Despite more than 50 years of comments, observations, and studies on the RN phenomenon, elements of both controversy and consensus remain. Common acquired nevi may be removed by shave biopsy with cosmetically pleasing results without fear of contributing to malignancy; however, all nevus specimens should be submitted for histopathologic examination, and patients and clinicians need to be aware that incompletely removed nevi may recur. Clearly, not all nevi require special treatment; nevi that are clinically benign, for which the patient seeks removal for cosmetic reasons, may safely be treated with partial biopsy (eg, shave technique) and pathologic diagnosis. It is prudent to inform patients that incompletely excised nevi may recur, and that in such cases, a conservative, complete excision is usually indicated. Moreover, we believe that lesions clinically diagnosed as Spitz nevi or atypical/dysplastic nevi should either be completely excised rather than sampled, or else be closely monitored clinically.

Despite some potentially disturbing clinical and histopathologic features, most RN show uniform microscopic findings and pose no great diagnostic difficulty. Nevertheless, it is clear that a small percentage of RN have some histopathologic features similar to and in some cases indistinguishable from melanoma. The appropriate diagnosis in such cases may be obscured further by features consistent with intermediate/late stage regression of melanoma, dermal scar extending to the margin of the biopsy specimen, and sometimes the lack of a history of previous biopsy. (17) Clinical-pathologic correlation is of particular importance in these instances, but may prove difficult to achieve in our increasingly fractured medical system. Immunohistochemical analysis with gp100/HMB-45, tyrosinase, and Ki-67 may offer considerable diagnostic benefit in equivocal cases, especially if history of a previous biopsy and/or previous biopsy results cannot be obtained. Given the rarity of RN cases that seem indistinguishable from melanoma, the term pseudomelanoma, although established in the literature, seems applicable to at best a small minority of RN, and in our view is best eschewed. The term persistent (recurrent) melanocytic nevus, (38,39) although an acceptable synonym, fails to address the clinical phenomenon of repigmentation and for this reason, the term recurrent pigmented melanocytic nevus is the most specific and addresses both the clinical and histopathologic features of the lesion. (19) The origin of RN has yet to be completely explained, although recent discoveries in melanocyte stem cell populations and immunohistochemical profiles of RN have introduced strong evidence in support of the theory of repopulation of melanocytes from remaining adnexal structures, even as proposed by Schoenfeld and Pinkus (2) in 1958. As the scientific community continues to learn more about melanocytic biology and signaling, it is hoped and expected that our understanding of the recurrent nevus phenomenon will continue to deepen in coming years.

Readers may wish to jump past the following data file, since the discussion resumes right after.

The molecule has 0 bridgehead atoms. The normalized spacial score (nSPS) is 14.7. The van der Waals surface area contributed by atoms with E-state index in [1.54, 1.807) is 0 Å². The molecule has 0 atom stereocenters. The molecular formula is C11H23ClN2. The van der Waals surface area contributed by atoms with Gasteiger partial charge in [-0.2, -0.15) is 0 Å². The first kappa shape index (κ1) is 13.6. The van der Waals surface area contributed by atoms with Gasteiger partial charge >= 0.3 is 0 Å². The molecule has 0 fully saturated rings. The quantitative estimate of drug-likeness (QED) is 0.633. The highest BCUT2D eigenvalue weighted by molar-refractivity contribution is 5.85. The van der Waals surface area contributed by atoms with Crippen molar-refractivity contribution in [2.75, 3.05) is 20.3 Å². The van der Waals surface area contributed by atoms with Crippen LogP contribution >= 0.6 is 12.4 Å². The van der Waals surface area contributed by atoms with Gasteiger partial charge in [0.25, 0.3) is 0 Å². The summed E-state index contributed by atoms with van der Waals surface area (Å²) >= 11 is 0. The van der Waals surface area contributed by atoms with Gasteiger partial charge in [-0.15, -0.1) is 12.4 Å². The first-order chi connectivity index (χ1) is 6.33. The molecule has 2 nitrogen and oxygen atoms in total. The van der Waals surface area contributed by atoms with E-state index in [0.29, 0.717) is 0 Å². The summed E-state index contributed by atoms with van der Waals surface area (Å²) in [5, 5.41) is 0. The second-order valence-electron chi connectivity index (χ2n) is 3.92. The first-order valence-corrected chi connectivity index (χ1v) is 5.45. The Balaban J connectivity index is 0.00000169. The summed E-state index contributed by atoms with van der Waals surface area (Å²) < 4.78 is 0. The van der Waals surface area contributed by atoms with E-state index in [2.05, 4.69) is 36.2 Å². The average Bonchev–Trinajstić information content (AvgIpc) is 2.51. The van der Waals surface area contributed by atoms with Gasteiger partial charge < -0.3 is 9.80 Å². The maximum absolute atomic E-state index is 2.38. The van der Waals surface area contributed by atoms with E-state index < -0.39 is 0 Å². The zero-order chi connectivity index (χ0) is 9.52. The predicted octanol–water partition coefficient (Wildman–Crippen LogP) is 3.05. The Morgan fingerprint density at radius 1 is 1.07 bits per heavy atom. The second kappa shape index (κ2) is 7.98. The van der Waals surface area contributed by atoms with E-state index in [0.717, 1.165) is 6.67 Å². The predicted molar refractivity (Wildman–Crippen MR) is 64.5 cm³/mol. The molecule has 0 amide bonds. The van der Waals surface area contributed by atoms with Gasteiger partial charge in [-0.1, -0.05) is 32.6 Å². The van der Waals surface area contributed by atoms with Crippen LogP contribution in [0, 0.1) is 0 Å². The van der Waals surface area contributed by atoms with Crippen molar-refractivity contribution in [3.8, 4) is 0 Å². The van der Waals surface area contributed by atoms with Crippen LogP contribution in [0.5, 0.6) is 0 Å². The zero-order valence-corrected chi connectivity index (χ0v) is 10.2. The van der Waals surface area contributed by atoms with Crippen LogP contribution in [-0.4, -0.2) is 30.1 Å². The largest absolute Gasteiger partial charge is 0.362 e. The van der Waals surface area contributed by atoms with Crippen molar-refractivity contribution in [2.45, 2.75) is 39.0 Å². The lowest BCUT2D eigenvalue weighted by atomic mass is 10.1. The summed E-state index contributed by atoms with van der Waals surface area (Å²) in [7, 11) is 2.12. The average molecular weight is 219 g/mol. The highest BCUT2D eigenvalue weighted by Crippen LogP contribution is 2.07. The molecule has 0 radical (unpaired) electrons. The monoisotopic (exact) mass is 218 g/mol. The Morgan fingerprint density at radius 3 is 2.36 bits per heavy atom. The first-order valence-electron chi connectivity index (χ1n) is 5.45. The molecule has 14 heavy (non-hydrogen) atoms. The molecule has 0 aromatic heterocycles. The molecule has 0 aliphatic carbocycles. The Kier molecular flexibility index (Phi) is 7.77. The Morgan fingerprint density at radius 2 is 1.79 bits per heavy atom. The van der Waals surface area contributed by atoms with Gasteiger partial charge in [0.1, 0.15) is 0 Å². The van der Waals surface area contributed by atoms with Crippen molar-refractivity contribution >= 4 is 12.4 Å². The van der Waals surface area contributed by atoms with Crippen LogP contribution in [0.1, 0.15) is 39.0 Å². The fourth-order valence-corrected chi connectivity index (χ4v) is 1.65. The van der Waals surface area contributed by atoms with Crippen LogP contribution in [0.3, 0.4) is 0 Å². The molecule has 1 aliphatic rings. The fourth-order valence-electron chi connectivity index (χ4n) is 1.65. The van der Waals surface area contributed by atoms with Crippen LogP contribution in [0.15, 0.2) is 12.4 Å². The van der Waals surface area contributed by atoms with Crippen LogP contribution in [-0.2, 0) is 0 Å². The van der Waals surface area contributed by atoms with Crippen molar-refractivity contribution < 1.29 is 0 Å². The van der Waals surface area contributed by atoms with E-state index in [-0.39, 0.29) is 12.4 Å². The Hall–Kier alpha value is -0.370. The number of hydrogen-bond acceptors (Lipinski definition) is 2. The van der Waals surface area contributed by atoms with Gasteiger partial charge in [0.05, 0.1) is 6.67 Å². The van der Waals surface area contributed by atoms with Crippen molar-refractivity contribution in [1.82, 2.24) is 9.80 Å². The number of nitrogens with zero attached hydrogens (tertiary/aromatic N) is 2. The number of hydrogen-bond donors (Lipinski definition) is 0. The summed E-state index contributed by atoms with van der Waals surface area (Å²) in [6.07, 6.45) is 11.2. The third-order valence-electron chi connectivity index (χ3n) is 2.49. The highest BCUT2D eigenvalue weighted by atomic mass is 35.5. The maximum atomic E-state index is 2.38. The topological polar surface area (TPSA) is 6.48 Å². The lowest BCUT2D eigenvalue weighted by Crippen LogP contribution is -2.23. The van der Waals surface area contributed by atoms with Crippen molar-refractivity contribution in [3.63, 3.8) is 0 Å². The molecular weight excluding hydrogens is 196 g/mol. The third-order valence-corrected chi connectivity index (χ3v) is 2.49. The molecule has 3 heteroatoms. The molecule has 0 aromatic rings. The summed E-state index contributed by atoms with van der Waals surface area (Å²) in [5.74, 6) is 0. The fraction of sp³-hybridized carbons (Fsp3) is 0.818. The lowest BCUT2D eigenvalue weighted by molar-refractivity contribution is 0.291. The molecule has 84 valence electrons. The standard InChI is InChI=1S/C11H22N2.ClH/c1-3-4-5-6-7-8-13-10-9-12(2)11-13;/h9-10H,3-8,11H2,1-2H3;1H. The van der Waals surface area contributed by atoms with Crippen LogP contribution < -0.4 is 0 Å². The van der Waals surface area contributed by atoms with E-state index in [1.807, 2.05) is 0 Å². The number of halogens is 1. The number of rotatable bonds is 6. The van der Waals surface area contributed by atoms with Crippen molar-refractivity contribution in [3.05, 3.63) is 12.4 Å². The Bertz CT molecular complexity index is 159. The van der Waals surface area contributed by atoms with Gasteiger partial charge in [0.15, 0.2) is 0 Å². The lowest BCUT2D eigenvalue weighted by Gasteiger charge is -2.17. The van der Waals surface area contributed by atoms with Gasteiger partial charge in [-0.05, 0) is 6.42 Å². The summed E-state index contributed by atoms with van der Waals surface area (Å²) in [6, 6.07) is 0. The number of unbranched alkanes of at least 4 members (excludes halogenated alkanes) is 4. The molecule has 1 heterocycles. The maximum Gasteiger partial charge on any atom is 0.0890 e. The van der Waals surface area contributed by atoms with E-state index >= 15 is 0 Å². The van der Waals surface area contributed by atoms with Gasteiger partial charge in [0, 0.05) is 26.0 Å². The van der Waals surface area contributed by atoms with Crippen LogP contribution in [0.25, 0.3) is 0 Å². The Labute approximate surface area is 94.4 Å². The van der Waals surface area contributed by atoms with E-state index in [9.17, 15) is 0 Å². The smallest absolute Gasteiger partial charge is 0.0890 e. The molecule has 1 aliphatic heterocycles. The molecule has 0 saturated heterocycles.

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(37.) Nishimura EK, Jordan SA, Oshima H, et al. Dominant role of the niche in melanocyte stem-cell fate determination. Nature. 2002;416(6883):854-860.

(38.) Ackerman AB. Melanocytic proliferations that simulate malignant melanoma histopathologically. Monogr Pathol. 1988;(30):153-173.

(39.) Maize JC, Ackerman AB. Melanocytic nevi recurrent after incomplete surgical excisions (pseudomelanomas). In: Maize JC, Ackerman AB, eds. Pigmented Lesions of the Skin. Philadelphia, PA: Lea & Febiger; 1987:226-228.

John C. Fox, MD; Jon A. Reed, MD; Christopher R. Shea, MD

Accepted for publication December 3, 2010.

From the Section of Dermatology, University of Chicago, Chicago, Illinois (Drs Fox and Shea);and CellNetix Pathology and Laboratories, Seattle, Washington (Dr Reed).

The authors have no relevant financial interest in the products or companies described in this article.

Reprints: Christopher R. Shea, MD, Department of Medicine, Section of Dermatology, University of Chicago, 5841 S Maryland Ave, MC 5067, Chicago, IL 60637 (e-mail:
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Author:Fox, John C.; Reed, Jon A.; Shea, Christopher R.
Publication:Archives of Pathology & Laboratory Medicine
Date:Jul 1, 2011